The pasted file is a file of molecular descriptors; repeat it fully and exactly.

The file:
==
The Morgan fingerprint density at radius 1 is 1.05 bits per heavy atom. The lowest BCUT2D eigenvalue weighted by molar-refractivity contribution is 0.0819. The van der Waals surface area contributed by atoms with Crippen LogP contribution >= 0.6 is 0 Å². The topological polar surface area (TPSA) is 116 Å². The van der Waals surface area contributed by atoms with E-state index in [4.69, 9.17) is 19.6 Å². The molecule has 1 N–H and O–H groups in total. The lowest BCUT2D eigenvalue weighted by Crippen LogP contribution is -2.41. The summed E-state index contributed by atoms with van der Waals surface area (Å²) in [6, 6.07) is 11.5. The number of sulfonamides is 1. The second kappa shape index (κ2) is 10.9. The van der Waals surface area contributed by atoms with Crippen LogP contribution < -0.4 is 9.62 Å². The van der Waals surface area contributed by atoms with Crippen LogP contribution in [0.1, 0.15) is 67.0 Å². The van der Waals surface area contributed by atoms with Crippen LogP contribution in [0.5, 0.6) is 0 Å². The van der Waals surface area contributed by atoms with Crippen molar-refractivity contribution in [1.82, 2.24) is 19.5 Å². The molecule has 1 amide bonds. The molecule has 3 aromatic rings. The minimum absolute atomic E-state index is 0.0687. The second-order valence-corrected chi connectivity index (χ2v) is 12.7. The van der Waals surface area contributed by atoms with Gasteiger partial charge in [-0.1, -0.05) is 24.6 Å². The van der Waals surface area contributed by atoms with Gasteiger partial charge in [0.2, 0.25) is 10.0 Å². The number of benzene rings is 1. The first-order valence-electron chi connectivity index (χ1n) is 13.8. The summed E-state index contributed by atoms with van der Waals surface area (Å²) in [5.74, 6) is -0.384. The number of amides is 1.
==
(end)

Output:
The Morgan fingerprint density at radius 1 is 1.05 bits per heavy atom. The lowest BCUT2D eigenvalue weighted by molar-refractivity contribution is 0.0819. The van der Waals surface area contributed by atoms with Crippen LogP contribution >= 0.6 is 0 Å². The topological polar surface area (TPSA) is 116 Å². The van der Waals surface area contributed by atoms with E-state index in [4.69, 9.17) is 19.6 Å². The molecule has 1 N–H and O–H groups in total. The lowest BCUT2D eigenvalue weighted by Crippen LogP contribution is -2.41. The summed E-state index contributed by atoms with van der Waals surface area (Å²) in [6, 6.07) is 11.5. The number of sulfonamides is 1. The second kappa shape index (κ2) is 10.9. The van der Waals surface area contributed by atoms with Crippen LogP contribution < -0.4 is 9.62 Å². The van der Waals surface area contributed by atoms with Crippen LogP contribution in [0.1, 0.15) is 67.0 Å². The van der Waals surface area contributed by atoms with Crippen LogP contribution in [0.5, 0.6) is 0 Å². The van der Waals surface area contributed by atoms with Crippen molar-refractivity contribution in [1.82, 2.24) is 19.5 Å². The molecule has 1 amide bonds. The molecule has 3 aromatic rings. The minimum absolute atomic E-state index is 0.0687. The second-order valence-corrected chi connectivity index (χ2v) is 12.7. The van der Waals surface area contributed by atoms with Gasteiger partial charge in [-0.1, -0.05) is 24.6 Å². The van der Waals surface area contributed by atoms with Gasteiger partial charge in [0.2, 0.25) is 10.0 Å². The number of benzene rings is 1. The first-order valence-electron chi connectivity index (χ1n) is 13.8. The summed E-state index contributed by atoms with van der Waals surface area (Å²) in [5.74, 6) is -0.384. The number of amides is 1.